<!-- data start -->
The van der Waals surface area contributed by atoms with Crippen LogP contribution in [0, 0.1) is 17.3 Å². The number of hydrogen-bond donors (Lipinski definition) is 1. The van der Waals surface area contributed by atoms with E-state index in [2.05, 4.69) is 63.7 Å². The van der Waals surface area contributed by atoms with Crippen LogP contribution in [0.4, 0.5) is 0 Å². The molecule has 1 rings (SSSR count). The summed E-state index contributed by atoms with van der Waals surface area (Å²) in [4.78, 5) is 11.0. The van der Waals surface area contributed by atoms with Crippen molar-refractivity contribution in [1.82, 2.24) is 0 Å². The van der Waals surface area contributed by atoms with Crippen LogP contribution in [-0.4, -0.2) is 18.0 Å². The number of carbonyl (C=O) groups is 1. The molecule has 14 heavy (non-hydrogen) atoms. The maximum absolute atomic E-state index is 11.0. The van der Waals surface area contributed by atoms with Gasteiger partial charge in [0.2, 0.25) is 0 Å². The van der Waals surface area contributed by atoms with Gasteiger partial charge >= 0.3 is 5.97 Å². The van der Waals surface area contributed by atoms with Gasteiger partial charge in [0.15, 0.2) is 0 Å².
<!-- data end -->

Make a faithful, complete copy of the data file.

The van der Waals surface area contributed by atoms with Crippen LogP contribution in [0, 0.1) is 17.3 Å². The number of hydrogen-bond donors (Lipinski definition) is 1. The van der Waals surface area contributed by atoms with E-state index in [2.05, 4.69) is 63.7 Å². The van der Waals surface area contributed by atoms with Crippen LogP contribution in [0.4, 0.5) is 0 Å². The molecule has 1 rings (SSSR count). The summed E-state index contributed by atoms with van der Waals surface area (Å²) in [4.78, 5) is 11.0. The van der Waals surface area contributed by atoms with Crippen molar-refractivity contribution in [1.82, 2.24) is 0 Å². The van der Waals surface area contributed by atoms with Crippen LogP contribution in [-0.4, -0.2) is 18.0 Å². The number of carbonyl (C=O) groups is 1. The molecule has 14 heavy (non-hydrogen) atoms. The maximum absolute atomic E-state index is 11.0. The van der Waals surface area contributed by atoms with Gasteiger partial charge in [0.2, 0.25) is 0 Å². The van der Waals surface area contributed by atoms with Gasteiger partial charge >= 0.3 is 5.97 Å². The van der Waals surface area contributed by atoms with Gasteiger partial charge in [0.15, 0.2) is 0 Å².